DURING THE REVOLUTION
OR THE ANNALS OF TRYON COUNTY
by WILLIAM W. CAMPBELL
"The whole confederacy, except a little more than half of the Oneidas, took up arms against us. They hung like the scythe of death upon the rear of our settlements, and their deeds are inscribed with the scalping-knife and the tomahawk, in characters of blood, on the fields of Wyoming and Cherry Valley, and on the banks of the Mohawk."
DE WITT CLINTON.
Published in 1849 at New York by BAKER & SCRIBNER, 145 Nassau Street, and 36 Park Row. ENTERED, according to Act of Congress, in the year 1849, by BAKER & SCRIBNER in the Clerk’s Office of the District Court of the United States, for the Southern District of New York. EDWARD O. JENKINS, PRINTER, 114 Nassau St., New York.
To HON. WILLIAM KENT.
MY DEAR SIR: Eighteen years ago the following "Annals of Tryon County" were dedicated to your illustrious father. He, who was regarded by you with such deep filial affection, and who was the object of veneration to his friends, has recently, after a long sojourn upon the earth, been gathered to his fathers in peace. It is source of unaffected gratification to me, that I was permitted, when a young man, to form his acquaintance, and from that period down to the close of his life, continued to share somewhat of his notice and his friendship. To you, his son, my early professional instructor and my friend, I now present this new edition of a work, which, though it has but little intrinsic merit, either in its style or arrangement, possesses, perhaps, some interest, from the fact that it was the pioneer history of the border wars of our native State. For me it has a melancholy interest, because all the actors in the Revolutionary drama who were living at the time of its first appearance, in 1831, and from whose lips the personal narratives were gathered, have gone the way of all the living, and are now numbered with the dead. Of the then aged men and women scattered along the valley of the Mohawk and the head-waters of the Susquehanna, with whom it was my good fortune to sit down and listen to the stories of their trials and their triumphs, not one survives.
The materials were, at the time, collected from the manuscripts of the Committee of Safety on the borders, from the correspondence of the principal actors, and from the oral statements of those who survived to my day. While several large volumes have since been written, covering the same ground, it is believed that the Annals, as originally drawn and published by me, contained all the principal events which occurred upon the frontier of New York during the Revolution, and were in all essential particulars correct. When first published, the whole history of the border wars of New York scarcely made up a page in any then existing historical work. As this book was the first, and was prepared from materials in a great degree new, succeeding writers on the same subject drew largely upon it, and, in some instances, made extensive extracts without credit or reference. My first intention was, in presenting a new edition, to revise and alter, but upon reflection I determined to leave the work substantially in its original form. Since its first publication I have at various times examined many additional documents, and prepared articles which throw some new light upon portions of the work, and which tend to confirm its positions and statements. The original text will be left as it was, and these articles, even at the expense of some repetition, will be inserted in the Appendix. Such is the "Memoir of General James Clinton," read before the New York Historical Society in 1837; also, the article on the "Direct agency of the British Government in the employment of the Indians in the Revolutionary war," read before the same Society in 1845, and the "Centennial Address," delivered at my native town of Cherry Valley, in 1840.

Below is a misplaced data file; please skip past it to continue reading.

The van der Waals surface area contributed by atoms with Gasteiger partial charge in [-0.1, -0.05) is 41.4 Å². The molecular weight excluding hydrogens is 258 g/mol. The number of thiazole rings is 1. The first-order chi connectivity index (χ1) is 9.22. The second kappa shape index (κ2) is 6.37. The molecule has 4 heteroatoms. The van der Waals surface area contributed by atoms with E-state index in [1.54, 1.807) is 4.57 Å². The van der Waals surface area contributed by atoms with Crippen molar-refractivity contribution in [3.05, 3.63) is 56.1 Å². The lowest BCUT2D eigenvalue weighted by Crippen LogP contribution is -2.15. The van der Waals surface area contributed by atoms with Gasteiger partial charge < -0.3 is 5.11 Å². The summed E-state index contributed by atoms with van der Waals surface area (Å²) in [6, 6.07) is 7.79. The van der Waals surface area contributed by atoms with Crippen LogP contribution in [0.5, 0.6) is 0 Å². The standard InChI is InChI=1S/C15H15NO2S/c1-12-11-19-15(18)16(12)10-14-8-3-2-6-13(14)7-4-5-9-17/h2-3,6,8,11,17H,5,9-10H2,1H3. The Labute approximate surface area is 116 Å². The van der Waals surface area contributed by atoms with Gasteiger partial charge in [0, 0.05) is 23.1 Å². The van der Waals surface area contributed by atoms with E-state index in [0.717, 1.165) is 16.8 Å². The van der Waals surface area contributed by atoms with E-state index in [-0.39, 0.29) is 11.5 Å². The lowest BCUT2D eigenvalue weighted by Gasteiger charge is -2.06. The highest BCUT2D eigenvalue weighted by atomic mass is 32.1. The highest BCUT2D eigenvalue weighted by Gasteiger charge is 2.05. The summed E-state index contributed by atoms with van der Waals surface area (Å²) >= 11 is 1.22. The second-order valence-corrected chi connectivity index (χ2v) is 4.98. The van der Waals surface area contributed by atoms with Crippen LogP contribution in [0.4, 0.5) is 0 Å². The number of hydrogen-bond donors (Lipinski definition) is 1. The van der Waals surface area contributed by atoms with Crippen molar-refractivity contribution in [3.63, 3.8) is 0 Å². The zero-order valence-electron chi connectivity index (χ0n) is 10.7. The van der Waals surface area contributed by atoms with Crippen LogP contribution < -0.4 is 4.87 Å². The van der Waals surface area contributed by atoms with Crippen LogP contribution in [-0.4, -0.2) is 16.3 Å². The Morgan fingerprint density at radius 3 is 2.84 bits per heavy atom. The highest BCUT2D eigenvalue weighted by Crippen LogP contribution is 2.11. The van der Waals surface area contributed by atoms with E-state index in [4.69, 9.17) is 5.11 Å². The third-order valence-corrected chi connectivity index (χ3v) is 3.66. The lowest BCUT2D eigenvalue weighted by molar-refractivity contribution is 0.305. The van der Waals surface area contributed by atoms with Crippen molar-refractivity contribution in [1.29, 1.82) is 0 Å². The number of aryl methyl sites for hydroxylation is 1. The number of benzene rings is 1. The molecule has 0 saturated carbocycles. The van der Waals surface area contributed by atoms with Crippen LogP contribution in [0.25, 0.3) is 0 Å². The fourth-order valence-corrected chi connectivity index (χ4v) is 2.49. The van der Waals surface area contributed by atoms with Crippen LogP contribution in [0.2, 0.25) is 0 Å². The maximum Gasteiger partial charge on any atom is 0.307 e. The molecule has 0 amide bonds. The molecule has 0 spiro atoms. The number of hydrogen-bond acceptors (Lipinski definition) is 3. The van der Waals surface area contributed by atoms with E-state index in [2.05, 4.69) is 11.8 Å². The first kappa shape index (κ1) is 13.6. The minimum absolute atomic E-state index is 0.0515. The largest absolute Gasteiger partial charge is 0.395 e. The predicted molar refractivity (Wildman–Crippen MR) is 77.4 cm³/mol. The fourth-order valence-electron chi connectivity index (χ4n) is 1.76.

The novelist and the poet have embellished and adorned the annals of our brave and patriotic borderers. My ambition was to rescue from oblivion, materials for the future historian of the Empire State. Like the wandering Arab, who, as he passes, lays a stone upon his father’s grave, to mark the place of his sepulture, I bring my contribution, my rough block, in the hope that it may be hewn into shape and polished by others, and form a part of that historic column, upon which our children and their descendants may read the record of the struggles and the patriotism of those ancestors, to whom we and they are and will be indebted for our liberty and our Republic.
I am, respectfully, your friend,
THE FOLLOWING PAGES ARE RESPECTFULLY DEDICATED<>
"Historia, testis temporum et nuntia veritatis, præclari facinoris famum, posteritatis memoria tradet."
That the evening of your life may be as serene and happy as its meridian
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this page last edited 10 Sep 2018